Nuggets’ backcourt burns Blazers for win

Former Blazer Miller makes go-ahead basket for Denver




Don Ryan/The Associated Press Denver Nuggets guard Andre Iguodala, right, collides with Portland Trail Blazers forward Victor Claver during the second half Wednesday. Iguodala scored 29 points as Denver beat Portland 111-109.

PORTLAND – The Trail Blazers expected a track meet, but ultimately a tortoise won the race.

On Wednesday, Portland fell to the Denver Nuggets 111-109 after LaMarcus Aldridge missed a potential game-tying bucket that would have matched former teammate’s Andre Miller big shot.

“That’s just Dre,” LaMarcus Aldridge said after the game. “I didn’t think they were going to go to him but once he had it in his hands, he’s so crafty I knew that anything was possible.”

The Nuggets starting backcourt, a pair as fast as any in the NBA, burned the Blazers for 59 points. Andre Iguodala carried the scoring load early and finished with 29 points and eight assists while point guard Ty Lawson ripped through the Blazers’ defense for 30 and six. But the slow and methodical approach from a veteran saved the fast and loose Nuggets.

Miller, the 36-year-old who earlier in the game unwittingly co-starred in a Meyers Leonard highlight, executed an old-school move on the low block – pivoting away from J.J. Hickson to float in a layup. With two chances to tie the score in the final seconds, the Blazers got the man and the location they wanted – the last one, Aldridge from nine feet away. The play appeared similar to the one in which Aldridge scored the game winner against Dallas on Jan. 29, however this time the shot missed short.

“It felt good but ya know, it didn’t go in,” said Aldridge, who missed the pair of patented mid-range jump shots within the final 15 seconds. “That shot hurt more, to try to tie it up and go into overtime.”

The Blazers drop to 26-31, losing their third of four games after the All-Star break in front of an announced crowd of 20,077.

“It was our third good game in a row,” coach Terry Stotts said. “It’s a tough loss, but Denver has been playing well.”

Aldridge scored 22 points while Damian Lillard nearly matched his opponent, Lawson, with 26. Nicolas Batum locked in for well-rounded performance: 10 points, nine assists, six rebounds, five steals and three blocks, and Hickson churned out his 31st double-double of the season of 18 points and 14 rebounds. Despite these personal efforts, the Blazers had no solution for the Nuggets’ fast-break offense.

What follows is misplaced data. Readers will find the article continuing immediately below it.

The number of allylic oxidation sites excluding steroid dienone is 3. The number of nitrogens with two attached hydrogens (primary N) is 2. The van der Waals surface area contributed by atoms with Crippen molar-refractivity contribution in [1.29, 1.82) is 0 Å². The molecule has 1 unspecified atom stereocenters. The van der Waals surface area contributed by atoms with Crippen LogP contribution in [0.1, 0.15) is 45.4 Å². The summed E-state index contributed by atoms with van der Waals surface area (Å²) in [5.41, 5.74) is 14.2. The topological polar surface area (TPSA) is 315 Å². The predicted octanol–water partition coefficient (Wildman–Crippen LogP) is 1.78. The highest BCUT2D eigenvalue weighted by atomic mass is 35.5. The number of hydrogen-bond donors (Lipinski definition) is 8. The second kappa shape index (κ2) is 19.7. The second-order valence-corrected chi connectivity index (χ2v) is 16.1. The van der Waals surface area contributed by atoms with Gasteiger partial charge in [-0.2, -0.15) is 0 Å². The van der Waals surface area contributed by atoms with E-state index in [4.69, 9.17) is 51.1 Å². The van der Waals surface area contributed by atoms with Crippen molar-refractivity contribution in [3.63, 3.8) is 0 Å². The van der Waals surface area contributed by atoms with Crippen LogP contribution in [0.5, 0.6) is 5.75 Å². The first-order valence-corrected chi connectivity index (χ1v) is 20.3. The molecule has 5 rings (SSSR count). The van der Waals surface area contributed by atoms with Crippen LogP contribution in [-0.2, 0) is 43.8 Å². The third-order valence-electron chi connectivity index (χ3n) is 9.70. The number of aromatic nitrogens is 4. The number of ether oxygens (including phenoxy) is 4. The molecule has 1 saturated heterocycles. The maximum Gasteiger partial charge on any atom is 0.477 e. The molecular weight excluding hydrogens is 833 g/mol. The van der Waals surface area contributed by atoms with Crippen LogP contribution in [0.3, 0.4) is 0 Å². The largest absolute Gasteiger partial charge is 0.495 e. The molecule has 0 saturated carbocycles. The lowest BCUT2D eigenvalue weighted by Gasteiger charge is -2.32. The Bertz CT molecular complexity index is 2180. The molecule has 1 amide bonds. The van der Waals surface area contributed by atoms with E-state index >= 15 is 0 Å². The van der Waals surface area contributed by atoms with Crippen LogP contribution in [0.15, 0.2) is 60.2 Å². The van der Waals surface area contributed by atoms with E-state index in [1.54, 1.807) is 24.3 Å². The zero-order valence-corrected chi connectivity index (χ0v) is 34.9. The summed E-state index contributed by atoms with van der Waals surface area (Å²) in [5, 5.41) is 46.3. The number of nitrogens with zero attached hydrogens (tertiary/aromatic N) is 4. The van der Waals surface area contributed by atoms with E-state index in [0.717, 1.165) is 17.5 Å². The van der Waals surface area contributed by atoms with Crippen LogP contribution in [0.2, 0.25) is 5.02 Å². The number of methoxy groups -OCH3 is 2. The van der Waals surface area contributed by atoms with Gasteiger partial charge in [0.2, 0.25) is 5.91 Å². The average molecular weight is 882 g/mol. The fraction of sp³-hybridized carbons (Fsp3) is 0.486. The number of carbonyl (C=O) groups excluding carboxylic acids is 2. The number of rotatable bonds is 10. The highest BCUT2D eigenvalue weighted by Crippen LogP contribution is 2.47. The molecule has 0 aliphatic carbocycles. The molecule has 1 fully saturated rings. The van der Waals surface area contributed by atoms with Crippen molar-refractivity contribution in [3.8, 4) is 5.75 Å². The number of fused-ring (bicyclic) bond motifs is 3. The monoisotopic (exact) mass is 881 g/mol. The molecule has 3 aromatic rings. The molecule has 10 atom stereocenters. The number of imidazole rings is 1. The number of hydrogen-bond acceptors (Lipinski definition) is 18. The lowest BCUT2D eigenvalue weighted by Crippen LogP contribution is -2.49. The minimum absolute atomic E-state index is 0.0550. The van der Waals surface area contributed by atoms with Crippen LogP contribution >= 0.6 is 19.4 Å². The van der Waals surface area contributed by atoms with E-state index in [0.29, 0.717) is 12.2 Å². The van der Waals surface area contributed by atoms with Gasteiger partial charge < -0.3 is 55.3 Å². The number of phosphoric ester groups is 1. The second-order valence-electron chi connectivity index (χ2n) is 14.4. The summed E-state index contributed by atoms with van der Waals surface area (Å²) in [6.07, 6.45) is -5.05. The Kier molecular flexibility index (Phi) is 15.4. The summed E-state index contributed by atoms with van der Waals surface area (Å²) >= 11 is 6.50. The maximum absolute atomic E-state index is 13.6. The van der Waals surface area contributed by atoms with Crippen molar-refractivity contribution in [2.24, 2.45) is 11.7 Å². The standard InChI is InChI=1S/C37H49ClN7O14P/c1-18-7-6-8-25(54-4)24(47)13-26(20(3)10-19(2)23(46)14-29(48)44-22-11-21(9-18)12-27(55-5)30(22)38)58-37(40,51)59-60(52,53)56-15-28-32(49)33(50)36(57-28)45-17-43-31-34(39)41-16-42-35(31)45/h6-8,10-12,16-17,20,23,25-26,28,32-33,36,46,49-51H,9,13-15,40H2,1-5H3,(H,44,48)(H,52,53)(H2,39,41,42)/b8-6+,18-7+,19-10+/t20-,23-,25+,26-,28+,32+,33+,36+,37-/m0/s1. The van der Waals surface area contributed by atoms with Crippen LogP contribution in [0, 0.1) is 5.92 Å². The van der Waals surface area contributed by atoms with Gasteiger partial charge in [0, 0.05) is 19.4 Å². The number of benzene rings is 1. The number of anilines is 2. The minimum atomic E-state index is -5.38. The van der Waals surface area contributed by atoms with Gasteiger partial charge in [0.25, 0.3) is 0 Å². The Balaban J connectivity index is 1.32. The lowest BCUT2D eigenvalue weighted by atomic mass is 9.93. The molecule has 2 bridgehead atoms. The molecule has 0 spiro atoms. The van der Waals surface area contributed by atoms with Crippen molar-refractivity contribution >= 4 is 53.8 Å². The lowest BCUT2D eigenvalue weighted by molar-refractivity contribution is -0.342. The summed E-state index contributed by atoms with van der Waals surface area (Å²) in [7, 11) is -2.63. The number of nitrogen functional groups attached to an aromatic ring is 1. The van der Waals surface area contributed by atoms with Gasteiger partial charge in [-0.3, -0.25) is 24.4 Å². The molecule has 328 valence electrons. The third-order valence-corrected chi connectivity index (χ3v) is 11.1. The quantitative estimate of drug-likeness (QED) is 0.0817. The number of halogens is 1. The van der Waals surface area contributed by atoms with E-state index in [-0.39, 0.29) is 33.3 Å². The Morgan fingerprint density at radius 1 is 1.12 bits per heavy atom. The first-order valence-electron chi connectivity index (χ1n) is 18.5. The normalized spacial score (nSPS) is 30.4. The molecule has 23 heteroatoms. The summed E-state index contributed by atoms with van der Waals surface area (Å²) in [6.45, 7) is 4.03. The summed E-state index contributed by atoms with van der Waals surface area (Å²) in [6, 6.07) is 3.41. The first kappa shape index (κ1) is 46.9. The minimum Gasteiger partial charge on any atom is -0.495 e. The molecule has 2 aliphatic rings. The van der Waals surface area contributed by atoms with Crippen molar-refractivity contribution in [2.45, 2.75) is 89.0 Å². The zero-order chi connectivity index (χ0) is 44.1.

The Nuggets play the game of basketball as if they’re running from a burning arena. Theirs is a wild pace, ranking second in the NBA in the statistic that measures the number of possessions per 48 minutes. In the day leading up to the game, the Blazers knew to expect the Nuggets’ hyper style, with Lillard even describing how “crazy (it is) to see how fast they really play.”

On Wednesday, Denver turned it up for 22 points in transition (9 for 9 from the field) and 72 in the paint. And yet, their head coach would like to pump more jet fuel into the tank.

“Every game we try to play fast,” George Karl said. “We never play fast enough, for my opinion.”

Not even a key injury could pump the brakes on the Nuggets (37-22).

Denver’s leading scorer Danilo Gallinari participated in the morning shootaround and judging by the words from Karl, he was believed to be ready for the night in spite of a left thigh bruise. However, Gallinari sat out and missed his second consecutive game. On the surface, this was good news for the Blazers. One less attacking wing player to worry about. The only problem – the Nuggets have enough of those types throughout the roster.

Iguodala, a longtime forward playing out of position this season as a shooting guard, sparked the Nuggets through the first quarter with 10 points and four assists. Iguodala, combined with rough shooting starts from Wesley Matthews (1 for 5) and Aldridge (2 for 7), saddled the Blazers with a 31-25 deficit after the opening quarter. And though Portland owned the advantage in the pace subplot, attempting six more shots through the first half, the Nuggets still led 58-50 at halftime.

“We scored, they scored. We needed to take better care of the ball,” said Stotts, after his Blazers committed 19 turnovers. “But we got back in the game because we got some transition and we ran out.”

Iguodala hit a three that gave the Nuggets the 62-53 lead at the 9:40 mark of the third quarter but the Blazers responded with eight straight points. Then, with three rookies on the floor, Portland matched Denver’s breakneck, sometimes reckless, style of play. When Eric Maynor relieved Lillard for the final two and a half minutes of the quarter, the tempo remained high when he connected with one of the youngest players on the court.

Meyers Leonard celebrated his 21st birthday on Wednesday with a career-high 13 points, all field goals coming off dunks. His final one to end the quarter started with a Batum steal then a lead pass from Maynor and shook the sold-out Rose Garden. Leonard extended his left forearm over Miller and slammed with his right hand. He screamed, pounded his chest and stared down Miller as the Blazers only trailed by three points.

But youthful celebrations aside, the old man got the winning play.

Late in the game, Aldridge worked over his defender, Chandler, faking left then spinning towards the middle of the court for the turnaround jump shot that tied the game at 106-106. The teams emerged from a timeout with 33 seconds remaining, then Lawson sent a pass towards the baseline and let Miller take care of the rest. If Leonard’s play pumped up fans, Miller’s put them all to sleep. But, the bucket was effective in the end.

“I was expecting Ty Lawson to use a ball screen and try to make something happen,” Lillard said. “But as soon as I saw the setup that they went into, I knew what was coming.”

“We defended it well but Dre Miller ended up making that layup.”